Young American Man Erupts on Bus Confronting Older Korean Man
[UPDATE] According to Herald Media and the Joongang Daily the assailant said to the police that there was some confusion and that he thought the 61-year-old man, a Mr. Seon, was demeaning black people. The Joongang quotes the police saying, “The suspect said that he felt humiliated by Seon’s words, and it really fired him up,” a Bundang Police official said. “He didn’t deny the assault, so we will charge him soon without detention.” In addition, the man said he’s willing to apologize to Mr. Seon.
The video of an apparent African-American man going off on an elderly Korean man has gone viral. According to a news report on TBSeFM this morning, on Saturday night the black man, who’s an American English teacher, was talking loudly on his cell phone when the Korean man told him to be quiet several times. The word Nee ga (니가), meaning you in Korean, was allegedly spoken, causing the black man to fly into a rage which can be seen in the video below (two are there in case one or the other is shut down). The report also said the bus driver drove right to the police station near Bundang where police arrested the suspect, later releasing him. [UPDATE] According to Herald Media the American has apologized and said the “shut up” set him off.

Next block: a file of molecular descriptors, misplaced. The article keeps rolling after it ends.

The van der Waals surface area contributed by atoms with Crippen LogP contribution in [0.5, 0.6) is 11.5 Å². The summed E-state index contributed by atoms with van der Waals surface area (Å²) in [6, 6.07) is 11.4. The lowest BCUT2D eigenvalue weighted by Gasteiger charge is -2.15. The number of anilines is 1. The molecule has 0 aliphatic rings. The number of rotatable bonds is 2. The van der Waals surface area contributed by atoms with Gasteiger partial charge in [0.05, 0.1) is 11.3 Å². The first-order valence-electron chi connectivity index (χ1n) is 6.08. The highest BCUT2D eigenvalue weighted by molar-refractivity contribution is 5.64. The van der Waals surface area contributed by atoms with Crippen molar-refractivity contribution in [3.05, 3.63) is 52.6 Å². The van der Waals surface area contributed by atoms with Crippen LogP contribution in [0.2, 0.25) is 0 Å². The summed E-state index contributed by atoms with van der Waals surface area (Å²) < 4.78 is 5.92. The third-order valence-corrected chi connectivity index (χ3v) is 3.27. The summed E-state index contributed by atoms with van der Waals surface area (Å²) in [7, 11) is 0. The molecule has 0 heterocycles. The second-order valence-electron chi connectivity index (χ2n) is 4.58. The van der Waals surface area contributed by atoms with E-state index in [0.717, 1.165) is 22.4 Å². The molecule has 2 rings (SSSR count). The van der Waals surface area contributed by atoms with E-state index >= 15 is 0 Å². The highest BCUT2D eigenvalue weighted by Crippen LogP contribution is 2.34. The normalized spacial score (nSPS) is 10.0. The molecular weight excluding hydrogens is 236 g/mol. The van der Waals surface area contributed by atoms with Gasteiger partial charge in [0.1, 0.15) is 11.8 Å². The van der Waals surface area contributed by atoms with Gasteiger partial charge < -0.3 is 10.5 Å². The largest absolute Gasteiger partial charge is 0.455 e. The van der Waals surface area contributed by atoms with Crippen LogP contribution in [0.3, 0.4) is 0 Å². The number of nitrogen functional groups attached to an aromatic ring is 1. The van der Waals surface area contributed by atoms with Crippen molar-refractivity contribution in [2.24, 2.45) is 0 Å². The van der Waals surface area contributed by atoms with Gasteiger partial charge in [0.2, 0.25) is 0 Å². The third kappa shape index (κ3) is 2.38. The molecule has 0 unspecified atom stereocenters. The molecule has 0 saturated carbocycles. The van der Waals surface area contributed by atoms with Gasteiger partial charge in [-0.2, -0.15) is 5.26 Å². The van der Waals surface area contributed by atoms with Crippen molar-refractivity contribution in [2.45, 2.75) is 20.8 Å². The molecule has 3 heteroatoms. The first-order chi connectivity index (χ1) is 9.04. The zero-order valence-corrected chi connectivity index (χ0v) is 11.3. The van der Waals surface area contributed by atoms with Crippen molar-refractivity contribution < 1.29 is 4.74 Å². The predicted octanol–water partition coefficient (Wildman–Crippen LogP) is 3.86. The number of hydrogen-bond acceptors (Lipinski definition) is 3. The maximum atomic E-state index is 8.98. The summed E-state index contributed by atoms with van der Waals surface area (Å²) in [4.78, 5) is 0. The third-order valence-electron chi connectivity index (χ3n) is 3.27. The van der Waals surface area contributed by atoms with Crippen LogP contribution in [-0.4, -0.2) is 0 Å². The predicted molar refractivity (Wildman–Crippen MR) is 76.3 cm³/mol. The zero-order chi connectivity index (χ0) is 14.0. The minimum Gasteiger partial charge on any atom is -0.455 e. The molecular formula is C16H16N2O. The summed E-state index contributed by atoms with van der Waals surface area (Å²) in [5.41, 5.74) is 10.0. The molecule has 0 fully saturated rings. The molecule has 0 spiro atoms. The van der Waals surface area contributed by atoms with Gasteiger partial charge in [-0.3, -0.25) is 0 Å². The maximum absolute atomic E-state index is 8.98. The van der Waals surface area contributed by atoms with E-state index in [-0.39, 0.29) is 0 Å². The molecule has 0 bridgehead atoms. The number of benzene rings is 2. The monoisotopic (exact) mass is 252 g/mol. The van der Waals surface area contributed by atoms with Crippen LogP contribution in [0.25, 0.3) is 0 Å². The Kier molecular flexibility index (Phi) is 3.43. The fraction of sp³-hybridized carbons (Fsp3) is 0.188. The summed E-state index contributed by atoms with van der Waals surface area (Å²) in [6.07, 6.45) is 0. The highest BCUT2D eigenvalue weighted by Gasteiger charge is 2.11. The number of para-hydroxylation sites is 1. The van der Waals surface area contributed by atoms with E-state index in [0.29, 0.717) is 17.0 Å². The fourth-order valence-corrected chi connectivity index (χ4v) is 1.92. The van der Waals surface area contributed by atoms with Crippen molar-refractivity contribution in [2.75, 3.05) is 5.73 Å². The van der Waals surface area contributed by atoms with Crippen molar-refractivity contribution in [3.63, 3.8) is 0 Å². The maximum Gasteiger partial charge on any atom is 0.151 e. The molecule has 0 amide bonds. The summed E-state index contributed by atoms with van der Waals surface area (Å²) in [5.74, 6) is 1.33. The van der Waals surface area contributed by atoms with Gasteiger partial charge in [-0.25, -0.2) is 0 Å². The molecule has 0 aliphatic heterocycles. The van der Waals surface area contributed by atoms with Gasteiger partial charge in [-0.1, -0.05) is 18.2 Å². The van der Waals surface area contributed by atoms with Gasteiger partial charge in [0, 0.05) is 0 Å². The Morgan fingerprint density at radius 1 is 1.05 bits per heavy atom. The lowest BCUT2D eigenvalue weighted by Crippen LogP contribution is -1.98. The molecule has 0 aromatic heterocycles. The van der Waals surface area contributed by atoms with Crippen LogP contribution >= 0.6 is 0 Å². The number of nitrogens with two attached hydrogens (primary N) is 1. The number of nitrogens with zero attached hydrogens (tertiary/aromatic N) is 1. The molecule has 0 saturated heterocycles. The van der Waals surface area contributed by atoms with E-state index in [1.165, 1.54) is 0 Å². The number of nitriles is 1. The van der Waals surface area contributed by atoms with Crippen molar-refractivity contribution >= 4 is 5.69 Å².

Little more is known except that the blogosphere is buzzing over the story which is stoking the long festering topic of race relations not only in the West but here in Korea. Mike Hurt goes off on his blog saying, among many other things:
“When the Nigger Starts to Win…
…then we all jump in!”
Well, figuratively, of course.
Most people — including the foreigners — see a black man acting out and don’t even bother to consider what happened. He’s just a nigger being a nigger, case closed.
THAT’S what I’m hearing.
And given Mike’s time here and the situations he’s written about going through as a black Korean-American, it’s worth reading his take, whether you agree or not:
Never has there been a discussion — in general — of the fact that black folks like myself get harassed DAILY on subways and buses and trains, but THAT never becomes an issue, no Korean thinks to flip on their cellphone to start making YouTube videos. I don’t condone this young man’s type of behavior, BUT I UNDERSTAND IT.
The idea continues that non-black/minority people cannot understand the situation from some ESL teacher named Eve (who’s identifies herself as a “minority woman”) who says among other things:
Even though I am not Black, I am closer on the social constructs of the crayon box than White people are. As a member of a minority currently being vilified, exploited, and used as a scapegoat in the U.S., I’m a member of a class of people (non-White) that has been where you, as a White person, have never been. You think you’ve experienced “racism” here in Korea because you’re White?
What you are experiencing is not racism. It is “anti-foreigner-ism” and it’s not the same.
White people get this wrong a lot. There is a BIG difference between a Korean not liking you because you’re a foreigner and not liking you because you’re Black.
A David Wills takes a rather rational view of the situation, pulling few punches:
The problem would never have arisen if the black guy had bothered to learn a little Korean. I admit that my Korean skills during my first months in Daegu were a little lackluster, but I still knew the basics, and I knew that 니가 was certainly not a racial slur.